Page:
Another (welcome) twist in the Roadless saga
Patrick’s Knob roadless area in Montana’s Coeur D’Alene Mountains. (Credit: © Terry Glase)
When we last visited this story, the original Roadless Rule, issued at the tail end of the Clinton administration, seemed to be in effect in some parts of the country, not in others, and the court ruling that reimposed it was still under legal challenge by the Forest Service.
The situation was clarified to a great degree today, with a unanimous ruling by the Ninth Circuit Court of Appeals upholding a lower court ruling, which had found a substitute rule put forward by the Bush administration illegal and reinstated the original rule throughout the country except for Alaska and Idaho.
This is tremendous news, and should be a powerful encouragement to the new administration to do whatever is necessary to protect roadless areas throughout the land.
There are still several important bits of housekeeping to take care of.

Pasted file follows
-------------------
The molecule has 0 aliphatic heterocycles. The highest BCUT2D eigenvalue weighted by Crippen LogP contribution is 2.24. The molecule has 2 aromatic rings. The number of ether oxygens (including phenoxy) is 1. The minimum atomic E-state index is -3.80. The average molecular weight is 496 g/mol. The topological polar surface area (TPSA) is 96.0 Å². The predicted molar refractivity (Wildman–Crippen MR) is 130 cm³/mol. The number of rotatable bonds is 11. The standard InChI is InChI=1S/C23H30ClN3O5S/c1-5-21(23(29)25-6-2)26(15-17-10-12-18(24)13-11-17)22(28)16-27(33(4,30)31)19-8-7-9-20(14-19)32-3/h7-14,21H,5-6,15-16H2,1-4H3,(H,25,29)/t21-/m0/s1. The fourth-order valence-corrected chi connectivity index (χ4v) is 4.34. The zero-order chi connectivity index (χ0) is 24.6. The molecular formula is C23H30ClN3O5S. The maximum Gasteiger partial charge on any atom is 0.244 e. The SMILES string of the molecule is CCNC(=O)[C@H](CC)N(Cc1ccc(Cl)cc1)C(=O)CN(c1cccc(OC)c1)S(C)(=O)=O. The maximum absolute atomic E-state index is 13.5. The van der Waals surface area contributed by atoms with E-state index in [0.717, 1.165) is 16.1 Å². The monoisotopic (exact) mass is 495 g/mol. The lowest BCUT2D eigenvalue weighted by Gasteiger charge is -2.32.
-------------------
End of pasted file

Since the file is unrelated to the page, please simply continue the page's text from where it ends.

For one thing, the sneaky-Pete ploy by the state of Alaska and the Bush people to exempt the Tongass National Forest in Alaska still needs to be undone or overridden. Second, a statewide rule governing national forest management in Idaho, under legal challenge by Earthjustice and a bevy of organizations, must be dealt with. A similar rule has just been adopted concerning the state of Colorado, and that must be dealt with as well.
And then there's our old friend Judge Clarence Brimmer of Wyoming, who has declared the original rule illegal throughout the country and who has less than no use for what the Ninth Circuit says or thinks. An appeal of Judge Brimmer's latest injunction against the rule is pending at the Tenth Circuit in Denver.
Still, this is big news, and we hope it is not lost on Agriculture Secretary Tom Vilsack, who got off to a bad start by approving a timber sale in a roadless area in Alaska about three weeks ago, a bad decision that should not be repeated.